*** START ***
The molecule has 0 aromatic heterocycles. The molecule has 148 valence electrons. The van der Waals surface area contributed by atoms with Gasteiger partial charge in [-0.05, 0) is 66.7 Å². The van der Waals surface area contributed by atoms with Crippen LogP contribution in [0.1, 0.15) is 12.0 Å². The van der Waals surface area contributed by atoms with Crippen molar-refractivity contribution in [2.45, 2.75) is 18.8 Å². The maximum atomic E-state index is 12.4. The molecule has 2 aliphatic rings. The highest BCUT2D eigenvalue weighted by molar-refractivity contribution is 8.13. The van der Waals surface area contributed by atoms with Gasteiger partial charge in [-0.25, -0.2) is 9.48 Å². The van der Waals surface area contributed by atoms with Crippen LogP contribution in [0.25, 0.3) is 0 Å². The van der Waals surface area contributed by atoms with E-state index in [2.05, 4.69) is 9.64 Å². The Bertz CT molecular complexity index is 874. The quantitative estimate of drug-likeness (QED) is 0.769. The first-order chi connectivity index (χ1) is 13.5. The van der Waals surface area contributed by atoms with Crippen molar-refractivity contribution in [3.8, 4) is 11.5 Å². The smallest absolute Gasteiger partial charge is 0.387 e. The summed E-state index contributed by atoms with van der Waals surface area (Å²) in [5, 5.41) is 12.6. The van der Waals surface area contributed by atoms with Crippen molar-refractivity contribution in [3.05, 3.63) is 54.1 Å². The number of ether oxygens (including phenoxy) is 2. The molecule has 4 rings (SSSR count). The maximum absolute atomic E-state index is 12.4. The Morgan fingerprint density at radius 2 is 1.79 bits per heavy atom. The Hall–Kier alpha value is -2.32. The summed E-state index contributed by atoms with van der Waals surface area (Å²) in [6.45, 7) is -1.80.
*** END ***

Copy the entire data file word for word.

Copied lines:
The molecule has 0 aromatic heterocycles. The molecule has 148 valence electrons. The van der Waals surface area contributed by atoms with Gasteiger partial charge in [-0.05, 0) is 66.7 Å². The van der Waals surface area contributed by atoms with Crippen LogP contribution in [0.1, 0.15) is 12.0 Å². The van der Waals surface area contributed by atoms with Crippen molar-refractivity contribution in [2.45, 2.75) is 18.8 Å². The maximum atomic E-state index is 12.4. The molecule has 2 aliphatic rings. The highest BCUT2D eigenvalue weighted by molar-refractivity contribution is 8.13. The van der Waals surface area contributed by atoms with Gasteiger partial charge in [-0.25, -0.2) is 9.48 Å². The van der Waals surface area contributed by atoms with Crippen LogP contribution in [0.25, 0.3) is 0 Å². The van der Waals surface area contributed by atoms with E-state index in [2.05, 4.69) is 9.64 Å². The Bertz CT molecular complexity index is 874. The quantitative estimate of drug-likeness (QED) is 0.769. The first-order chi connectivity index (χ1) is 13.5. The van der Waals surface area contributed by atoms with Crippen molar-refractivity contribution in [3.8, 4) is 11.5 Å². The smallest absolute Gasteiger partial charge is 0.387 e. The summed E-state index contributed by atoms with van der Waals surface area (Å²) in [5, 5.41) is 12.6. The van der Waals surface area contributed by atoms with Crippen molar-refractivity contribution in [3.05, 3.63) is 54.1 Å². The number of ether oxygens (including phenoxy) is 2. The molecule has 4 rings (SSSR count). The maximum absolute atomic E-state index is 12.4. The Morgan fingerprint density at radius 2 is 1.79 bits per heavy atom. The Hall–Kier alpha value is -2.32. The summed E-state index contributed by atoms with van der Waals surface area (Å²) in [6.45, 7) is -1.80.